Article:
Don Lee's struggles as a Korean American author seem to mirror those of other "hyphenated Americans," trying to break free of molds often defined by stereotypes of their nationalities. In an age where "post-racial" has become a buzzword, why does it still seem important for authors of certain stripes to strictly color within the lines? Should an author of mixed heritage write only about the immigrant experience?
To answer these questions, or at least to begin a discussion, Lee features the lives of three Asian American artists in his novel The Collective. The narrator, Eric Cho, is a third-generation Korean American who grew up in Mission Viejo, California, largely free from any discrimination that he could notice. The driver of the story, Joshua Yoon (Meer) is a "1.5" - a Korean American adoptee born in South Korea and brought up by two Jewish professors in Cambridge, Massachusetts. Finally, there's second-generation Taiwanese American Jessica Tsai who bears the weight of her immigrant parents' expectations when she attends Macalaster College in St. Paul, Minnesota in 1988.
While at college, the three artists are thrown together and become close friends. Josh and Eric want to be writers while Jessica is looking to become a visual artist, and they loosely form a group that Josh christens the 3AC - the Asian American Artists Collective. The novel follows the trio as they move on to their adult lives in Cambridge, and Lee does a fantastic job of detailing their everyday adventures in Massachusetts - the sights and sounds of the city come alive in the telling. (However, a word of caution: There are some strong sexual themes in the book, and while they don't smother the story arc, they might make some readers squeamish.)
Where Lee especially shines is in addressing all manner of existential questions. It would not be a reveal to say that Joshua Yoon commits suicide - this forms the book's first chapter, and the rest of the novel essentially traces his path down to it. In analyzing the intersection of race and art, Lee brings to the fore wonderful analyses of both - "I didn't know what it meant to be Korean, or Asian, or Asian American. I only felt American," says Cho, who serves as the narrator of the novel. The Collective is also a fantastic meditation on the nature of art and what it should represent. The author uses a quote by Kafka to make a strong point here: "Art's not about being didactic. There's nothing more boring or tedious than art. Art should simply be about what makes us human. Its only obligation, if anything, is to break the frozen sea within us."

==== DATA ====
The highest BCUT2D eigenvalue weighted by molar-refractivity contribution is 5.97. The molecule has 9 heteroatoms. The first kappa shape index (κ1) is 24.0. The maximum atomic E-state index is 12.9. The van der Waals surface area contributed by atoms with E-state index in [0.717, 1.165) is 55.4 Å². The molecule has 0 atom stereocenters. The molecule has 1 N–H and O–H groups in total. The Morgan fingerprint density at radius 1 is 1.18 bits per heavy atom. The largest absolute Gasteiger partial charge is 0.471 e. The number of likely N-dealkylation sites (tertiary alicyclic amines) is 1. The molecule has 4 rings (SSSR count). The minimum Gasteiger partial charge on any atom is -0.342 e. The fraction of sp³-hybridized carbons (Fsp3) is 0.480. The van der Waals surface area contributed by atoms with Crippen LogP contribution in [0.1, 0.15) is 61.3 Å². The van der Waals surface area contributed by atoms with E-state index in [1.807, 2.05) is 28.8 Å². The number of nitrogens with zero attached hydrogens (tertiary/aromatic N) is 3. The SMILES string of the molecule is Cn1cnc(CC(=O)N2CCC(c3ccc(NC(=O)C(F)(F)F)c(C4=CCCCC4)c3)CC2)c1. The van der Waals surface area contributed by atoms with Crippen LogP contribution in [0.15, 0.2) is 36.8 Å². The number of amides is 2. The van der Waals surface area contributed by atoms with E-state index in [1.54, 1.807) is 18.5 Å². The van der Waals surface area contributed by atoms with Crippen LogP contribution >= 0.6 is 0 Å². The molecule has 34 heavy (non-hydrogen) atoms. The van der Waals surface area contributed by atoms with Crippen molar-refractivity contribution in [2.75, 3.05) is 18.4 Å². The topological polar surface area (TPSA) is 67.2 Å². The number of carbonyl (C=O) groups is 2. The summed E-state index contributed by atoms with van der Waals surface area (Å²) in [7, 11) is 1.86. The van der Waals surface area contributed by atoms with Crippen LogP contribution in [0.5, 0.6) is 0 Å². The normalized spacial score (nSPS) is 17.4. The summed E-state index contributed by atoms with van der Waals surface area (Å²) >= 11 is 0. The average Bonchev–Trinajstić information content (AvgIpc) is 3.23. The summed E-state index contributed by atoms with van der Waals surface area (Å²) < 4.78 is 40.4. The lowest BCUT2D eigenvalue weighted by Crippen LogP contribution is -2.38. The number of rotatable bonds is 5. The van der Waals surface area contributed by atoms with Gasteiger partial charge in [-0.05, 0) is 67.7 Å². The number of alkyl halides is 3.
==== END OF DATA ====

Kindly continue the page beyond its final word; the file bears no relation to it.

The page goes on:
Lee achingly describes the compromises we make when we reach middle age. How long should one be a starving artist? Is it that bad to crave occasional creature comforts? "Youth is about promise. As you approach your forties, it's about how you've come up short of those dreams, and your life becomes what you do with that recognition," says Cho, now 41.
Lee, who is in his early 50s, has said that the novel is not autobiographical even if he can identify with Joshua's disposition - morose, prone to depression, and pessimistic by nature. It is apparent, however, that The Collective served as a great release for Lee's contemplative temperament - you can almost see him take every side in every philosophical issue that comes up.
Lee has also mentioned that he wants to shed light on how Asian Americans wrestle internally with race. Sometimes The Collective wears this agenda on its sleeve too readily, but it serves as a must-read for everyone interested in the discussion of racial identity and its place in our supposedly post-racial world. Even if these issues can be addressed internally within an individual race, even if a minority artist can move beyond the confines dictated by the stereotypes of his racial identity, one question still looms large: Will society as a whole welcome it? Coming from a gifted writer like Lee, the answer, we hope, will most definitely be yes.
This review was originally published in August 2012, and has been updated for the July 2013 paperback release. Click here to go to this issue.
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